Why reforming Greece is so difficult
In contrast to the Baltic and Polish cases, both external and internal adjustment strategies are associated with very high costs in Greece. Given the immense deficits in the budget and current account, the austerity needed in Greece to rebalance remains huge. Entrenched and clientelistic structures make reforms of the Greek economy politically difficult. Internal adjustment has hence been challenging. The alternative, however, an exit from the Eurozone, is also an extremely risky and costly strategy, and one that has been deeply unpopular among Greeks.
Greek voters’ perceptions about the consequences of different crisis resolution strategies illustrate this difficult situation. In a survey that I jointly conducted in December 2015 with Elias Dinas, Ignacio Jurado, and Nikitas Konstantinidis, 59.7% of respondents stated that they expected significant income losses both if the government implemented the austerity measures agreed with creditors, and if the country were to leave the euro (see figure 1).
This leaves them between a rock and a hard place: No matter how the government tries to resolve the crisis, they understand that they will be hurt. This explains why the government has been trying to implement only the bare minimum required to get continued financial support from outside and, hopefully, some debt relief.
Figure 1: Perceptions about the consequences of austerity and leaving the euro in Greece
Note: UoM poll conducted on 2-6 December 2015; Dinas, Jurado, Konstantinidis and Walter (2015)
Why creditors continue to support Greece
So why is Greece continuing to receive financial support from outside? European policymakers are struggling to achieve two main goals: safeguarding the irreversibility and stability of the Eurozone and protecting their own banks and taxpayers’ money. To achieve these goals, they have lent the country huge sums of money to keep it financially afloat and in the Eurozone, while demanding austerity and deep reforms in return.
But to date, they have been unwilling to either let Greece default or to grant substantial debt relief. This approach to manage the Greek crisis has drawn a lot of criticism and debate. What is clear is that the lack of decisive action and the willingness to push painful decisions down the road have proven detrimental for Greece.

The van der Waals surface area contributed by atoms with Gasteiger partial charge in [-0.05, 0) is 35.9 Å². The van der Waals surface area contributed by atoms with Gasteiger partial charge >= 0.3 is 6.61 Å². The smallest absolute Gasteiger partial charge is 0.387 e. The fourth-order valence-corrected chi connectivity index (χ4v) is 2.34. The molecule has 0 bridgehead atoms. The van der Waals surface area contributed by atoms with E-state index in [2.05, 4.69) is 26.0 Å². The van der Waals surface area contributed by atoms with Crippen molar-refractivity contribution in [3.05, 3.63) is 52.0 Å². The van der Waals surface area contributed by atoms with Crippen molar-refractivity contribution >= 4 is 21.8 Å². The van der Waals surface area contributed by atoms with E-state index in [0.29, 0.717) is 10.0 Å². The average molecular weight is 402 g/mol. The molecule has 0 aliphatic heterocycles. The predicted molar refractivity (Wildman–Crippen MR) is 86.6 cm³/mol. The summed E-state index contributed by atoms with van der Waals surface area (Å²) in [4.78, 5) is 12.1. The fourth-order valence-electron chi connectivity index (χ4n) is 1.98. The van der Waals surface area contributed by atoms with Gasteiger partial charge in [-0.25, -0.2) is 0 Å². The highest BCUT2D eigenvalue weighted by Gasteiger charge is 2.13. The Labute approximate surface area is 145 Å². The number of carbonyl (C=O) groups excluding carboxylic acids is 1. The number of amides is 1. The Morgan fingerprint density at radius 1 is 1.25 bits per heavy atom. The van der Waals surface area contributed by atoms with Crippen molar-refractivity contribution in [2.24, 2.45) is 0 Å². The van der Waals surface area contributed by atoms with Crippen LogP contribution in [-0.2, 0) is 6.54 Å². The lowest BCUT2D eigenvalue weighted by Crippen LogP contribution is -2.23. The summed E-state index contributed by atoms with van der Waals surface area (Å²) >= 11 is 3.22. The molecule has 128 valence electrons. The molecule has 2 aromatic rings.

Despite numerous protests and riots, the repeated election of a populist left government, and a referendum against the conditions associated with a bailout package, the euro is still popular in Greece. But support for the euro is declining. Figure 2 shows more survey evidence that my collaborators and I collected in Greece during 2015. As the crisis dragged on, voters seemed to realise that Greece will not be able to remain in the Eurozone without a substantial reform of its economy and continued austerity. Support for the euro dropped by more than ten percentage points over the course of only a few months.
Figure 2: Preferred future course for Greece (July – Dec 2015)
Note: Polls conducted on 4 July 2015, 7-8 September 2015 and 2-6 December 2015
As long as creditors are willing to finance Greece’s financial needs at the bare minimum it needs to survive, and as long as a majority of Greeks want to stay in the Eurozone, the crisis is unlikely to be resolved quickly. If a majority of Greeks start to prefer a return to the drachma, however, the crisis could quickly escalate one last time.
Note: This article gives the views of the author, and not the position of EUROPP – European Politics and Policy, nor of the London School of Economics. Featured image credit: herolx (CC-BY-SA-2.0)
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Stefanie Walter – University of Zurich
Stefanie Walter is full professor for international relations and political economy in the Department of Political Science at the University of Zurich, and the author of “Financial Crises and the Politics of Macroeconomic Adjustments” (Cambridge).